Survival of the Dead

Director - George A. Romero

Cast - Kenneth Walsh, Kathleen Munroe, Alan Van Sprang

Country of Origin - U.S.

Discs - 1

MSRP - $26.98

Distributor - Magnolia Home Entertainment

Reviewer - Scott MacDonald

The Film (2/5)

     George A. Romero at one point was one of the greats of horror. His landmark 1968 film Night of the Living Dead didn’t just change the zombie genre, but the horror genre in general. Over the years his films have been homage, remade, and ripped off (mostly by Eurohorror filmmakers, post Dawn of the Dead). He was truly a master of the horror genre, however, it appears that era has long passed.  Romero’s last passable film dates back to the mid-90’s (The Dark Half), and that was far from exceptional.

     Thoughout the 90’s he began talking about an epic fourth film in his Dead series. The script leaked, and we all salivated over the
possibilities of a truly epic definitive entry in the series “Dead Reckoning.” When that script finally got made as Land of the Dead, I found myself largely disappointed. I know some of Romero’s films are growers (Day of the Dead, Jack’s Wife), that reveal more of themselves with each subsequent viewing. However, Land of the Dead appeared to be more style over substance, it was entertaining, but it never called me back to revisit it. It was the first Dead film I didn’t own on some home video format.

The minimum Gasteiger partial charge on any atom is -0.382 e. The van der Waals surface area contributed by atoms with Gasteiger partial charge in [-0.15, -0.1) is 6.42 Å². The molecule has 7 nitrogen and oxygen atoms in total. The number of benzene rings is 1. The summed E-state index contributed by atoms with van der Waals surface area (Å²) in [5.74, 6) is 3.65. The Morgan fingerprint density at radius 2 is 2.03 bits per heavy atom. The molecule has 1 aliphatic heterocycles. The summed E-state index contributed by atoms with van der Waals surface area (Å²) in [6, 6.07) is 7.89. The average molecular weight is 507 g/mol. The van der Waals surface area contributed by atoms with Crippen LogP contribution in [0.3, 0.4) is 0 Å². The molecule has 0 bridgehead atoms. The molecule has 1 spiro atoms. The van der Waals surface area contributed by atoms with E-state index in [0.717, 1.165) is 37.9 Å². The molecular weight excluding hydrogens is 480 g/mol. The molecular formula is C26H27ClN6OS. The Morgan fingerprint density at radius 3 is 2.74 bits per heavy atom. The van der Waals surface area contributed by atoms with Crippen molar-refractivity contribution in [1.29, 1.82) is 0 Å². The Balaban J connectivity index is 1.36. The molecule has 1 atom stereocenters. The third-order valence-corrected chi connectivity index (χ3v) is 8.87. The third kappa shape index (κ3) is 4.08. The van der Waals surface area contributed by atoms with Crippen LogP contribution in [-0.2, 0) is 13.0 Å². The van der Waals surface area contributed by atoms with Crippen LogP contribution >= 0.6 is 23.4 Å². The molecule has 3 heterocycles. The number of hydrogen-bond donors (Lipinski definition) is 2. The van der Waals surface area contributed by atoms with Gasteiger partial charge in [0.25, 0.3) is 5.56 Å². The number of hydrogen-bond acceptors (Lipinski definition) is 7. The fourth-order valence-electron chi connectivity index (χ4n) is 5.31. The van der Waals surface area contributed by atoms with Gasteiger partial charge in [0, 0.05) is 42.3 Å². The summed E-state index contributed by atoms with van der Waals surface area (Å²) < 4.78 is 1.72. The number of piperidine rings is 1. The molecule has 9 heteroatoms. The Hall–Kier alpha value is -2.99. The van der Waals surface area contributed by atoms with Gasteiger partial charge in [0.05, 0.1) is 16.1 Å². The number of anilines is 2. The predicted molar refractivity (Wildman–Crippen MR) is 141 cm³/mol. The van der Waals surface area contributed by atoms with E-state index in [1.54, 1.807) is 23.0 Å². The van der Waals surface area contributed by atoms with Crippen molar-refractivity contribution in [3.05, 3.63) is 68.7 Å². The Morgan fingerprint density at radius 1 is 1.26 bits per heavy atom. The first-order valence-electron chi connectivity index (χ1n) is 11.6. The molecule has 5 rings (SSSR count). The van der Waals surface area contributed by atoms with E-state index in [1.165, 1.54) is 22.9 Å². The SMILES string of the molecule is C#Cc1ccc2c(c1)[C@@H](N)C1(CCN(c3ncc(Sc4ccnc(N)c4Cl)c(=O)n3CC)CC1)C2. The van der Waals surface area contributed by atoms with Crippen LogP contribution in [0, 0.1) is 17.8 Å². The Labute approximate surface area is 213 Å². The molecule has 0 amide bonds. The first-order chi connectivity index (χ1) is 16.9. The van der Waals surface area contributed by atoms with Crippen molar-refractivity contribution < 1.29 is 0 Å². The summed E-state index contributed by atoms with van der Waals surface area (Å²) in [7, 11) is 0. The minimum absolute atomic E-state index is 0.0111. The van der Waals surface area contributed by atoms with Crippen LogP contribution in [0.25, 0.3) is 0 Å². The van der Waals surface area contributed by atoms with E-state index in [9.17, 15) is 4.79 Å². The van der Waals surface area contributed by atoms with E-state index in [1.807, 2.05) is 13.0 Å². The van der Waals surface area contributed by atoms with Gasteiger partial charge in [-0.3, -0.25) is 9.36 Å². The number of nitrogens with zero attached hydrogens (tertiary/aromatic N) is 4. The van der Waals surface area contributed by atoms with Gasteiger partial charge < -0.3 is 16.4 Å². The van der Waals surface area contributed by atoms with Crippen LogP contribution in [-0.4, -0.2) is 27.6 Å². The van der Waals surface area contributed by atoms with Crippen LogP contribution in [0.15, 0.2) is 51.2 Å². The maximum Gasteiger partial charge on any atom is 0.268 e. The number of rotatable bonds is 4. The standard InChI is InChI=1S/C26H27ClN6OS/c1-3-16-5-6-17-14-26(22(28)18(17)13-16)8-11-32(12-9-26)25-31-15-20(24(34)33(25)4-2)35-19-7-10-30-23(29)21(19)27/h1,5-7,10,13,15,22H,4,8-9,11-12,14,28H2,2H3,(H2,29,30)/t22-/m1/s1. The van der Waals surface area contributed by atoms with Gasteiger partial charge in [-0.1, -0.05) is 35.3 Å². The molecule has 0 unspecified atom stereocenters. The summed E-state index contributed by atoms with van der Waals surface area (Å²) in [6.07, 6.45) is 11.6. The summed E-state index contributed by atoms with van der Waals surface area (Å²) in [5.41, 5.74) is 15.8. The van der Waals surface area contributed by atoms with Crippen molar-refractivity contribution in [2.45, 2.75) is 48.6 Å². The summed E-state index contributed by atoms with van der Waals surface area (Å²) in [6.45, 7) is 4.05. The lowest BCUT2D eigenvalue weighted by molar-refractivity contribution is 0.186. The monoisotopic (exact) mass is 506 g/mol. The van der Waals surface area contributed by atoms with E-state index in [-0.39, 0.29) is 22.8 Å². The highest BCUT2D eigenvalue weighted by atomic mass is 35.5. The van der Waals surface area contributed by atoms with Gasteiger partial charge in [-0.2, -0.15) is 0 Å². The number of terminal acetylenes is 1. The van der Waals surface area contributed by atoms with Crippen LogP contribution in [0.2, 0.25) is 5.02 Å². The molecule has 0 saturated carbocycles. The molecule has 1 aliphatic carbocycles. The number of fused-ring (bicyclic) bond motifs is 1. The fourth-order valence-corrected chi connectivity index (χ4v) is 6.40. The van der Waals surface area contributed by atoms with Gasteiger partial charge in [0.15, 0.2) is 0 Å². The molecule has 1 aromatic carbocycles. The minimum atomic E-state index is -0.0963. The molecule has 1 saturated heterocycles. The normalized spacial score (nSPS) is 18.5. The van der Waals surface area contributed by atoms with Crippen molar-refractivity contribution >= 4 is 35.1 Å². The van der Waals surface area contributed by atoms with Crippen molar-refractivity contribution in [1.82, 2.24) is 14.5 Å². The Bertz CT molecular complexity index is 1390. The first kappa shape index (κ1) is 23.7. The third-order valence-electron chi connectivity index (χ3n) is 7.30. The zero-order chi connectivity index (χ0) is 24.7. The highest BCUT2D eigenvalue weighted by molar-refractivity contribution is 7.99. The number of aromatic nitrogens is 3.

Romero then  decided to cash in on both the zombie and reboot trends with Diary of the Dead. I tried to get together enthusiasm for the film, but when I found out it was shot in a cinema verite (errr shaky cam) style, I knew I wouldn’t be able to watch it. When Survival of the Dead was announced, I wasn’t even interested. I read a few news articles on about the film, and liked hearing about the Big Country vibe he was going for, but I just couldn’t get interested in actually seeing it.

     A few weeks ago I received a copy of the film in the mail, and finally sat down to check it out. Having recently completed a viewing of some of my favorite early Romero films (Martin, Creepshow, Dawn of the Dead), I found myself sort of excited, although I went into the film with tempered expectations. I hoped at minimum it would be an entertaining film, but secreted hoped for a masterpiece on par with the first 3 entries in the series. Survival of the Dead did not even fulfill my minimum requirement.

     Survival of the Dead is the first film is Romero’s series that directly follows up on another entry, in this case Diary of the Dead.
It tells the story of a group of military soldiers led by Sarge Crocket (Alan Van Sprang), who in an attempt to evade the zombie
menace end up on Plum Island, a small island in the Atlantic Ocean off the coast of Delaware. The island, unfortunately, is not the refuge they are hoping for, and they soon find themselves caught in the middle of a Hatfield and McCoy-esque feud over the treatment of the
living dead. The O’Flynn family lead by Patrick (Kenneth Walsh) believe that zombies need to be killed immediately, while the Muldoons lead by Seamus believe that the zombies should be kept alive, and restrained in case a cure can be found for their “illness.”